Optimal Design of Genetic Studies of Gene Expression with Two-Color Microarrays in Outbred Crosses

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ABSTRACT

Combining global gene-expression profiling and genetic analysis of natural allelic variation (genetical genomics) has great potential in dissecting the genetic pathways underlying complex phenotypes. Efficient use of microarrays is paramount in experimental design as the cost of conducting this type of study is high. For those organisms where recombinant inbred lines are available for mapping, the "distant pair design" maximizes the number of informative contrasts over all marker loci. Here, we describe an extension of this design, named the "optimal pair design," for use with F^sub 2^ crosses between outbred lines. The performance of this design is investigated by simulation and compared to several other two-color microarray designs. We show that, for a given number of microarrays, the optimal pair design outperforms all other designs considered for detection of expression quantitative trait loci (eQTL) with additive effects by linkage analysis. We also discuss the suitability of this design for outbred crosses in organisms with large genomes and for detection of dominance.

GENETIC analysis of variation in gene expression, also known as genetical genomics ( JansenandNap 2001), has great potential for dissecting the mechanisms underlying complex phenotypes (Mehrabian et al. 2005; Schadt et al. 2005). Although variation in transcript abundance isoftenin response toexternalenvironmental factors, part of the between-individual variation in expression of a substantial number of genes can be explained byDNA polymorphisms ( Jin et al. 2001).To date, the vastmajority of published studies in this research area have been conducted in model organisms such as yeast (Brem et al. 2002), flowering plant (Keurentjes et al. 2007), nematode worm (Li et al. 2006), mouse (Schadt et al. 2003; Bystrykh et al. 2005), and rat (Hubner et al. 2005). There are also a number of studies that focused on human populations (Monks et al. 2004;Morley et al. 2004; Stranger et al. 2005). Efforts in mapping expression quantitative trait loci (eQTL) have provided strong evidence for candidate gene selection in studies of complexphenotypesuchashypertension( Hubneret al.2005) and childhood asthma (Dixon et al. 2007).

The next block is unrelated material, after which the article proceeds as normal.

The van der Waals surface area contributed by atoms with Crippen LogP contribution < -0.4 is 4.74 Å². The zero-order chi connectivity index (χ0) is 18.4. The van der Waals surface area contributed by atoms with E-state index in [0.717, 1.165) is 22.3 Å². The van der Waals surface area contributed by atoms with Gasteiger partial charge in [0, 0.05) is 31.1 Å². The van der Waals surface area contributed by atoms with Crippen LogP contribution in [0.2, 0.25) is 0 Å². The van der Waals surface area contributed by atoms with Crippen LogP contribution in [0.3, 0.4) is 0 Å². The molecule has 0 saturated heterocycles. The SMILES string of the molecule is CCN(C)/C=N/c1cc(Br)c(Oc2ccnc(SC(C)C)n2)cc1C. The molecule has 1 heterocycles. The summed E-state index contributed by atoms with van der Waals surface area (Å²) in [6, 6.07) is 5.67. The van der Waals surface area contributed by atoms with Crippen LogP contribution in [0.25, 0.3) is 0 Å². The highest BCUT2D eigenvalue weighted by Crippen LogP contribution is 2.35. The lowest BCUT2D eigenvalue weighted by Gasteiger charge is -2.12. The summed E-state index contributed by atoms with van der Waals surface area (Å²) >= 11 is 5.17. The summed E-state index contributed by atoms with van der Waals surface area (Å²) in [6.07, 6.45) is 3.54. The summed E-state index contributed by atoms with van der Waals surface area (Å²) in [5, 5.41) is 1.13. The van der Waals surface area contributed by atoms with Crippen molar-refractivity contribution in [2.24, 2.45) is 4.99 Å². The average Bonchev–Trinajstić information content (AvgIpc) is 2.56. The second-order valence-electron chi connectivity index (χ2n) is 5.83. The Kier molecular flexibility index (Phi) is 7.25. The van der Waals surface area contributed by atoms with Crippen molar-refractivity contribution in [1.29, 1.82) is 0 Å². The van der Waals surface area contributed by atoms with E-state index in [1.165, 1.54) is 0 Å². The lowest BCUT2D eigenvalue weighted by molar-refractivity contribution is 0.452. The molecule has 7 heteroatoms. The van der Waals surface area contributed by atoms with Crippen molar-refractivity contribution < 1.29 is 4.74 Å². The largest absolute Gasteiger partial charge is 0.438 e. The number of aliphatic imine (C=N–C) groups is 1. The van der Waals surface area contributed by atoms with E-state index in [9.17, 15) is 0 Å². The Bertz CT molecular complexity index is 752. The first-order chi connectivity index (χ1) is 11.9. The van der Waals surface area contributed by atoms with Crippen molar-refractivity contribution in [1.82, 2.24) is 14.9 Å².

Like in any QTL study, appropriate sample size is essential for adequate power in eQTL detection. Although many of the published studies have provided very interesting insights into the properties of genetic loci that regulate gene-expression phenotypes, the small sample sizes of the early studies meant they have limited power to detect eQTL of small to moderate effects (De Koning and Haley 2005). In many cases, there is no shortage of animals or cell lines for a genetical genomics approach as the genetic materials have already been collected for concurrent large-scale studies. Therefore, themajor factor that restricts sample sizes tends to be the high cost of the associated technologies, particularly the cost ofmicroarrays. To address this issue, significant improvement in the usage of microarray resources for genetical genomics has been proposed in a number of articles. Jin et al. (2004) presented an algorithm for "selective phenotyping" inwhich a subsample was chosen from the entire sample set for maximum genotypic dissimilarity as a way to reduce the amount of phenotyping without sacrificing sensitivity in QTL detection. In a different article, Piepho (2005) discussed the optimal allocation of samples to cDNA microarrays for detecting heterosis. Bueno Filho et al. (2006) covered a range of optimal microarray designs, from studying the genotypic effect of a single locus to models that include both fixed treatment and random polygenic effects. Rosa et al. (2006) provided a comprehensive review on microarray design for eQTL mapping. Fu and Jansen (2006) proposed a more general approach called the distant pair design, which combines optimal allocation by hybridizing most dissimilar samples and selective genotyping when the population resource is large. …